The blue-haired anarchist recruited two more members into his murderous, clown mask-wearing cult including a disgruntled TV reporter named Beverly Hope (Adina Porter) and Gary (Chaz Bono), a Trump supporter who found himself chained up in a basement by Ivy (Alison Pill) and Winter (Billie Lourd) as a means of preventing him from voting for the reality TV host.
In the chilling final moments of the episode, Kai not only convinces Gary to cut off his hand in order to escape his predicament but also helps rush Gary over to the polls so that he can cast his vote for Trump before seeking treatment at a hospital. We caught up with Chaz Bono to break down that startling moment, as well as learn his thoughts on what it's like to play such a divisive character — and one that couldn't be further from himself.
How does it feel to get to play a cisgender male character on the series?
Chaz Bono: I'm a character actor. That's what I like to do, so I kind of stayed away from doing any sort of transgender parts because I don't want to be pigeonholed into something and I've seen a lot of transgender actors do that and seem to get pigeonholed. It's just a decision I made a long time ago... And it might have taken a little bit longer, but everything I've done has all been [cis male characters].
How did you get inside Gary's head?
Bono: Honestly, I've played generally really bad guys. It's kind of what I love to be. But I did have a slight pause at first with Gary... Maybe just a little bit nervous because [at] first, he just seemed the polar opposite of me. Like okay, this is interesting. How am I gonna relate to this person? And then eventually, I just really started to fall in love with this character. He just became a lot of fun.
How would you describe Gary's relationship with Kai?
Bono: People are gonna have to watch and see where things go. But it sets up an intense beginning with Kai for Gary. Kai rescuing him and giving him that speech which leads to him cutting off his hand is, I think, a pivotal moment in Gary's life.
What was it like filming that scene where Gary cuts off his hand?
Bono: I knew it was gonna be hard to do and it was. It was an emotionally intense day of filming... That actually brought up kind of a phobia from when I was a kid. It reminded me of a nightmare that I had around somebody cutting off their leg in front of me when I was a kid.
Was it just a dream?
Bono: Somebody didn't actually do it. It was like one of those dreams from when you are kid [that] you remember everything about it and it freaks you out so much. Of course, I forgot it. And when I saw that [in the script] I was like, "Oh god. Of all the things that I have to do." It was pretty gross.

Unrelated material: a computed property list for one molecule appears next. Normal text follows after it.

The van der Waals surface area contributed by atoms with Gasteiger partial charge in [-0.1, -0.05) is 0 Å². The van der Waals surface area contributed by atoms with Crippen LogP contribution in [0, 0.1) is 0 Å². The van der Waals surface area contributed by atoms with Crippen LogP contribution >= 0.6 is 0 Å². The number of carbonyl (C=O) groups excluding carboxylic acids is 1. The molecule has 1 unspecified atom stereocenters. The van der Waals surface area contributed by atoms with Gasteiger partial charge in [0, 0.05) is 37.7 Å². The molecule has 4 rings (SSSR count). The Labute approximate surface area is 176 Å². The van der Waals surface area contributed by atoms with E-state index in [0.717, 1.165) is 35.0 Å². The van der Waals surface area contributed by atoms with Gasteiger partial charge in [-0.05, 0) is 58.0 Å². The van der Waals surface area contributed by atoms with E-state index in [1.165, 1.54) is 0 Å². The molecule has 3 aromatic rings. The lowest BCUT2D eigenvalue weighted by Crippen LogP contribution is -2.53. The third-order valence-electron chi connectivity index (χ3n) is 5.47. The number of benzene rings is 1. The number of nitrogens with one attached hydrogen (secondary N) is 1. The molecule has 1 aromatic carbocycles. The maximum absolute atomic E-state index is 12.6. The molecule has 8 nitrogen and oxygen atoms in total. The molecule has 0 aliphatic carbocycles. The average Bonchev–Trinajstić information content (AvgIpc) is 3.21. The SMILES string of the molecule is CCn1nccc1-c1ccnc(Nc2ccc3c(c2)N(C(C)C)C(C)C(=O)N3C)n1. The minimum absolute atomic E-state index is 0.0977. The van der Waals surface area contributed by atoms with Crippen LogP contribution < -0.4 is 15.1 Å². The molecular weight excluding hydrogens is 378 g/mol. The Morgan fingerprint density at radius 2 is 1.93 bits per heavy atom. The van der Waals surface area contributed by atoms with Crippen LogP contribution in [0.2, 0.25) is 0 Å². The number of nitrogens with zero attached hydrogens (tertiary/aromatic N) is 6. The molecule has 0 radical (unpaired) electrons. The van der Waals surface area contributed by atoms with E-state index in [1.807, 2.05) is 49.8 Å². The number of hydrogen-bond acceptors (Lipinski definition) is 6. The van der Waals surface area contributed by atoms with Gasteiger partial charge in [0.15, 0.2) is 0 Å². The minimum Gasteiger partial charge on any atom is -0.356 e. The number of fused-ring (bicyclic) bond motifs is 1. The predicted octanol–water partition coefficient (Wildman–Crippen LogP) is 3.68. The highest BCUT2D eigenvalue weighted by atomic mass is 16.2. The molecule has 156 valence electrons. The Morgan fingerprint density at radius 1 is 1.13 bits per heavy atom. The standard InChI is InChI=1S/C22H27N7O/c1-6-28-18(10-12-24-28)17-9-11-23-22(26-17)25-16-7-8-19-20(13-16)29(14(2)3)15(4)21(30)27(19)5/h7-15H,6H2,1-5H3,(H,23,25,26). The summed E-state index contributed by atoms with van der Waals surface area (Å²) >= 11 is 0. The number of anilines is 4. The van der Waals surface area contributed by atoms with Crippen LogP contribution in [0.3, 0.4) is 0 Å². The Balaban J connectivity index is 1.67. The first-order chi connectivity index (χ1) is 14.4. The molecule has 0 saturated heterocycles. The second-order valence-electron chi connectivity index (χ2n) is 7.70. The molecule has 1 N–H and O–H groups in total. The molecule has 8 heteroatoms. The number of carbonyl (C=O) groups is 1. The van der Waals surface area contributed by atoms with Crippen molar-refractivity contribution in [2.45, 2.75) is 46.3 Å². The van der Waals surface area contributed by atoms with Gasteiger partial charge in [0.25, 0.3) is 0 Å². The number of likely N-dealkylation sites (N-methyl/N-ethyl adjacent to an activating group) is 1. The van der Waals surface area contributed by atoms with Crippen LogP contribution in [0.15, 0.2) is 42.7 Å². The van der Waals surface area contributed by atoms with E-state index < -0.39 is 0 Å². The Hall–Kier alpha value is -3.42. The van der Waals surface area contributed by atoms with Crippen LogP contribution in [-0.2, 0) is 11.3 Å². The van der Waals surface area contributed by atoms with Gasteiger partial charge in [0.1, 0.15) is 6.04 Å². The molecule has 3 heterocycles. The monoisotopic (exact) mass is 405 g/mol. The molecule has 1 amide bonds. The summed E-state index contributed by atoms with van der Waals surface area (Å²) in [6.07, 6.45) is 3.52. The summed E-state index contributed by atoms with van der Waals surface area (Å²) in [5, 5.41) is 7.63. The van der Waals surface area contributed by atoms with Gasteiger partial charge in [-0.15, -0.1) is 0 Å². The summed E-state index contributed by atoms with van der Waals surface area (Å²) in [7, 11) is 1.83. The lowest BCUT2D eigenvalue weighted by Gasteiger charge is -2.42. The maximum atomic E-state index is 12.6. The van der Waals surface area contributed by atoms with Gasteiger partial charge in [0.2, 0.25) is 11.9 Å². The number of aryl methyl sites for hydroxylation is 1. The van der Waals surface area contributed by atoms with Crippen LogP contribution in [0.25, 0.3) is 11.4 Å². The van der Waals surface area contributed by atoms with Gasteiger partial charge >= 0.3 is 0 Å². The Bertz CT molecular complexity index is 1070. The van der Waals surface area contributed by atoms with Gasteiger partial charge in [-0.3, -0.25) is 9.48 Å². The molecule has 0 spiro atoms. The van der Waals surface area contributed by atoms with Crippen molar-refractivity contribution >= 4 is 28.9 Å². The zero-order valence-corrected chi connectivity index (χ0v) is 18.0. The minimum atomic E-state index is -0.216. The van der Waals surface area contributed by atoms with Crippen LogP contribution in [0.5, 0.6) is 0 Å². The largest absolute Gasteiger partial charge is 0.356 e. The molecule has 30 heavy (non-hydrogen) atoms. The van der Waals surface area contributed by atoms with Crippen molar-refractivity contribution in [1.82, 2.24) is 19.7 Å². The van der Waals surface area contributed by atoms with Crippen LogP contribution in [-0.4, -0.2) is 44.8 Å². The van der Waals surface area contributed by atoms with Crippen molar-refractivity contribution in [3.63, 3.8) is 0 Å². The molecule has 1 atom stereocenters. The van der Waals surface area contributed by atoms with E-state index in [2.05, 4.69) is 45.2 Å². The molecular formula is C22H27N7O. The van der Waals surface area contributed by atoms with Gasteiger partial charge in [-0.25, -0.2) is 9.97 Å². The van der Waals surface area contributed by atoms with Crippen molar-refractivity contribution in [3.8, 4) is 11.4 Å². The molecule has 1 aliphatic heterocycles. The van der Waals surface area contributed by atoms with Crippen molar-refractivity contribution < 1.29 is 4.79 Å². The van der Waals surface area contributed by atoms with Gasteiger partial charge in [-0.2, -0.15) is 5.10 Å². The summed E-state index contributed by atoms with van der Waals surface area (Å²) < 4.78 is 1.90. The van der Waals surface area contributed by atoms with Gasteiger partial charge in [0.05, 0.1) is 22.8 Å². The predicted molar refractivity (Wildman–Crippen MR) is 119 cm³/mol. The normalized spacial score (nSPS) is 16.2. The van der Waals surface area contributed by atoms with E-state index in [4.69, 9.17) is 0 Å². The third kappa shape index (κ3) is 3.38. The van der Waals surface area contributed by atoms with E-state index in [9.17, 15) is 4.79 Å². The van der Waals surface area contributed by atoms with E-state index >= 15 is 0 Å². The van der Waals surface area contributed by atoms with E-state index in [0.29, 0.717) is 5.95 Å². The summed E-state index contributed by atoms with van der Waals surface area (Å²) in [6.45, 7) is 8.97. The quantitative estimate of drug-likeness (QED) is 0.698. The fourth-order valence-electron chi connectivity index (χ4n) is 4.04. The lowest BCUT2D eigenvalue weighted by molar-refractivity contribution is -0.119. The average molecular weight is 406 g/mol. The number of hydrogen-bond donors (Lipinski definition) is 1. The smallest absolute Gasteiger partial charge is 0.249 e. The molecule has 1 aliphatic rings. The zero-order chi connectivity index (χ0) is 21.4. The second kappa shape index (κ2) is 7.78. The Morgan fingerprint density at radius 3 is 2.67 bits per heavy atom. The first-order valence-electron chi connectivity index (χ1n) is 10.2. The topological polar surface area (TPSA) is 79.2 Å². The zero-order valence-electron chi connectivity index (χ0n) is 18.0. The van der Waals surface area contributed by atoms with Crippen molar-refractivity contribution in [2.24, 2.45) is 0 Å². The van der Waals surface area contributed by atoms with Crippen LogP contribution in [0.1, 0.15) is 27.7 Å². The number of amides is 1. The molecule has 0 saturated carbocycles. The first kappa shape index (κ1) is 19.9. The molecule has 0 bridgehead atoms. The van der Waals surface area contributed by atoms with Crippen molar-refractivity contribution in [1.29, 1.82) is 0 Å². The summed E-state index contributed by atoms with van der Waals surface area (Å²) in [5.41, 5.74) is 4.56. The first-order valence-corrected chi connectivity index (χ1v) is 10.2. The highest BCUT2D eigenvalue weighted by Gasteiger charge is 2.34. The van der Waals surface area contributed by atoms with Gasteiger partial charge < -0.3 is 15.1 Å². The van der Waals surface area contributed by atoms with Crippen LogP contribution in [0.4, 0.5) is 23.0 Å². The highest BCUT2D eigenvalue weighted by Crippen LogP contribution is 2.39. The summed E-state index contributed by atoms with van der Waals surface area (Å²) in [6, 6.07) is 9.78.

Were you ever concerned that your character would amplify the voice of real-life Trump supporters?
Bono: To me, it's very seperate. I don't mix politics in my acting and I felt like my only responsibility is to create as well-rounded a character as I could create within the bounds of American Horror Story, which obviously is a show that has extremes to it.
I posted pictures from the first episode [in costume as Gary in a Trump hat]. [I've played a character where] I bashed somebody's head in with a hammer and I've played a junkie and crackhead hoarder in a movie I did. I've played a reverend who robs somebody. I did a play where I played a serial killer. They're roles. Nobody stops to think that I am any of those things. But you put on a Make America Great Again hat and people lose their minds for a second. You're like "Wow! Okay, this is interesting. It's just a hat." I got a lot of "I hope you burned that after it was over." And I was thinking, "It wasn't my hat to burn." It belongs to the wardrobe department.
What phobias do you have, and do you think we'll see them represented on the show?
Bono: I have a weird phobia and I doubt it's gonna be on the show because I don't think anybody else has it. But I have kind of a weird flower phobia. I don't mind looking at them, but I really don't like touching them. They give me the heebie-jeebies. I don't really mind looking at them and if they smell nice, that's nice ... but I don't like touching them. I don't like to be the one that, when they start to go south, I don't like throwing them out. And if they have the big middle section, that really grosses me out... And edible flowers on food is a real thing to me that is just like... really should not be a thing.
What else can we expect this season?
Bono: You're gonna see probably more people get killed... and more scary stuff. You're gonna start to get some answers to things. [It's] gonna be a great season.
American Horror Story: Cult airs Tuesdays at 10/9c on FX.